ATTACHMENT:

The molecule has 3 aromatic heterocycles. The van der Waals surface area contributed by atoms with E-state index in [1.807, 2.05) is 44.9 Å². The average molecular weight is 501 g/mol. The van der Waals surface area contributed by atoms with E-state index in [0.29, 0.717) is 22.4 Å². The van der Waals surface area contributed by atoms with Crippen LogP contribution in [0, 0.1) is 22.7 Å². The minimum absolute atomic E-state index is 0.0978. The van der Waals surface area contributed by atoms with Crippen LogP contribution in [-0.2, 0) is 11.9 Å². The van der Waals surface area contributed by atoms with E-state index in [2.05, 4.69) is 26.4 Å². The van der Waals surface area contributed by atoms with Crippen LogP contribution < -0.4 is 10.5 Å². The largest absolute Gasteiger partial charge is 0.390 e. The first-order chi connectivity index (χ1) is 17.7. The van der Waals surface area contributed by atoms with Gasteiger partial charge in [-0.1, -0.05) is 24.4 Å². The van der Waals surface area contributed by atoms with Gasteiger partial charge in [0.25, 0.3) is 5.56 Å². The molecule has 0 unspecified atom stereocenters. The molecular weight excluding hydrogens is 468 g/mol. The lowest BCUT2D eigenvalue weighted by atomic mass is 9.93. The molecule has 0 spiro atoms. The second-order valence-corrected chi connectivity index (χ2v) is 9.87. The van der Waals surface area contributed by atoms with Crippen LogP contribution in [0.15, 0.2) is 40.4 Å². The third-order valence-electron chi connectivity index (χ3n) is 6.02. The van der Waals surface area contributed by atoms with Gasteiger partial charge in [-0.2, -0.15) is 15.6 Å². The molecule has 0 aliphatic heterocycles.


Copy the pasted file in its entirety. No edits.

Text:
The molecule has 3 aromatic heterocycles. The van der Waals surface area contributed by atoms with E-state index in [1.807, 2.05) is 44.9 Å². The average molecular weight is 501 g/mol. The van der Waals surface area contributed by atoms with E-state index in [0.29, 0.717) is 22.4 Å². The van der Waals surface area contributed by atoms with Crippen LogP contribution in [0, 0.1) is 22.7 Å². The minimum absolute atomic E-state index is 0.0978. The van der Waals surface area contributed by atoms with Crippen LogP contribution in [-0.2, 0) is 11.9 Å². The van der Waals surface area contributed by atoms with E-state index in [2.05, 4.69) is 26.4 Å². The van der Waals surface area contributed by atoms with Crippen LogP contribution < -0.4 is 10.5 Å². The largest absolute Gasteiger partial charge is 0.390 e. The first-order chi connectivity index (χ1) is 17.7. The van der Waals surface area contributed by atoms with Gasteiger partial charge in [-0.1, -0.05) is 24.4 Å². The van der Waals surface area contributed by atoms with Gasteiger partial charge in [0.25, 0.3) is 5.56 Å². The molecule has 0 unspecified atom stereocenters. The molecular weight excluding hydrogens is 468 g/mol. The lowest BCUT2D eigenvalue weighted by atomic mass is 9.93. The molecule has 0 spiro atoms. The second-order valence-corrected chi connectivity index (χ2v) is 9.87. The van der Waals surface area contributed by atoms with Crippen LogP contribution in [0.15, 0.2) is 40.4 Å². The third-order valence-electron chi connectivity index (χ3n) is 6.02. The van der Waals surface area contributed by atoms with Gasteiger partial charge in [-0.2, -0.15) is 15.6 Å². The molecule has 0 aliphatic heterocycles.